Henry James’s travels in the U.S. in 1904, 21 years after he’d been there last, make up that bundle of impressions, The American Scene. James is the Silenus of expatriates – we all bow down to his altar, sooner of later. State after State – this was the great “subject” he was after, another writer – like Kerouac or Whitman, Mailer or, why not, Jane Smiley – in search of the real American thing, a story to pull out of the terrible vastness. On his first day, disembarked in New Jersey, James could already feel it:

Nothing was left, for the rest of the episode, but a kind of fluidity of appreciation a mild, warm wave that broke over the succession of aspects and objects according to some odd inward rhythm, and often, no doubt, with a violence that there was little in the phenomena themselves flagrantly to justify. It floated me, my wave, all that day and the next ; so that I still think tenderly for the short backward view is already a distance with "tone" of the service it rendered me and of the various perceptive penetrations, charming coves of still blue water, that carried me up into the subject, so to speak, and enabled me to step ashore.”

What expat come home has not surfed on that wave? Has not felt some lost familiarity in its motion and temperature? Some intervening distance that puts one on one side, the stranger at the party?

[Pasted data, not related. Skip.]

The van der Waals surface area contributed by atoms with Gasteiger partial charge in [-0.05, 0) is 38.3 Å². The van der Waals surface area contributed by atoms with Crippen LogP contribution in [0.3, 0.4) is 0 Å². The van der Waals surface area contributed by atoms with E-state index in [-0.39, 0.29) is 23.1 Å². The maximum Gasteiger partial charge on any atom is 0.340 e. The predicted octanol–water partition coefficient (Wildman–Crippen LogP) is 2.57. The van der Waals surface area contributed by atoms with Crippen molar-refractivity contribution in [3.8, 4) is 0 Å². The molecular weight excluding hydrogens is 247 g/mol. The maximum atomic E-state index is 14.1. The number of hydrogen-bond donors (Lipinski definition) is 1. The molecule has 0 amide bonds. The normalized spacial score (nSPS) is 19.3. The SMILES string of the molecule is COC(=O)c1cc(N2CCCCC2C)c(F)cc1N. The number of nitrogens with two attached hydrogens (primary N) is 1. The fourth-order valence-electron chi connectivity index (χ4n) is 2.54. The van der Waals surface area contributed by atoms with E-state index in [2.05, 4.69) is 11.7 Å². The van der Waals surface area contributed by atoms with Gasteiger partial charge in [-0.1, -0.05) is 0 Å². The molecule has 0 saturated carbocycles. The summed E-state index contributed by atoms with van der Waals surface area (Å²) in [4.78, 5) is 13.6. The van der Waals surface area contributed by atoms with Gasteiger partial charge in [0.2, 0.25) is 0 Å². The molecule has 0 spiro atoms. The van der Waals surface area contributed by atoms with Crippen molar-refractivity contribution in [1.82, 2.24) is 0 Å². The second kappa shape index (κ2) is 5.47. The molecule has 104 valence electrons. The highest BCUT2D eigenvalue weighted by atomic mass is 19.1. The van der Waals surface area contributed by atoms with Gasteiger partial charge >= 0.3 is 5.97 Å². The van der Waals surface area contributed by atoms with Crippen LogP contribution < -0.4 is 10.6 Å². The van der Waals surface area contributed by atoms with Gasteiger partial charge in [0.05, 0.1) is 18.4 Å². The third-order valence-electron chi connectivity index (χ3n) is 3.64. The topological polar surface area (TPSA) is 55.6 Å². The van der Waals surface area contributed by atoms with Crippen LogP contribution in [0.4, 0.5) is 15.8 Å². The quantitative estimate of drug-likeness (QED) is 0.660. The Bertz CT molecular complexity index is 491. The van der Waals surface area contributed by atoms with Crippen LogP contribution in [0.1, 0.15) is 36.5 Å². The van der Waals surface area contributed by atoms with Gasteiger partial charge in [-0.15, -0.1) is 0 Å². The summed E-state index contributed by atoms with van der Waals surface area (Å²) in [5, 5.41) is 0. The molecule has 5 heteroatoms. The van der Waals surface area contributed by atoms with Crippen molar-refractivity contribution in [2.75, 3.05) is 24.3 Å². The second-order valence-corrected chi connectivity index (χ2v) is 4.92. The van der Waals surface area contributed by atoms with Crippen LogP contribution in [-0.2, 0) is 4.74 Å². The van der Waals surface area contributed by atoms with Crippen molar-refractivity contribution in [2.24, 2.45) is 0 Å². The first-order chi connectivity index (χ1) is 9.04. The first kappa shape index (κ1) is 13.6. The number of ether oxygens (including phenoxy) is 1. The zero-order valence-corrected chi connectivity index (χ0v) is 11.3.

But Charlotte Verver and Henry James came home from a Europe that was truly distant – when distance was the experience of days and tossing currents, not of today’s menu of movies and tv shows and jet lag – an utterly new experience of time. I arrived in Atlanta a little sick, but soon cast off the threatened cold and plunged as directly as I could, with a casting off of newspaper headlines, into the “subject”. It is a plunging that requires cars, and getting used to vast, cathedral like grocery stores all over again. For Adam, the New Jerusalem is all about his bucket list of fast food places, as well as going, in Atlanta (and Athens, visiting his cousins), to comic book stores and parks and even visiting the King memorial down on Auburn Street. We are in Iowa now, and the bucket list consists of  swimming for three hours a day in Lake Boji  and amusement park rides in Arnold’s Park.

Myself, I am pretty amazed by the unconscious affluence here, the cheapness in the Walmart and the expensiveness of the restaurants; I’m tickled by the voices, by the way that the grocery store clerk can decide to tell you the story of her dog’s funny habits while ringing you up, just because; and I’m amazed at feeling so very American myself, as through bursting through the thin layer of the French quotidian.

Feeling American does not mean feeling kin to the official face America shows the world, or the unofficial American buzz on social media. I know that’s there. That’s always there. But that is not the wave. The wave is what I am interested in, more, at the moment.

Southern California Death Trip

    “He was kind but he changed and I killed him,” reads the caption of the photo of a woman in an old tabloid. She was headed to ...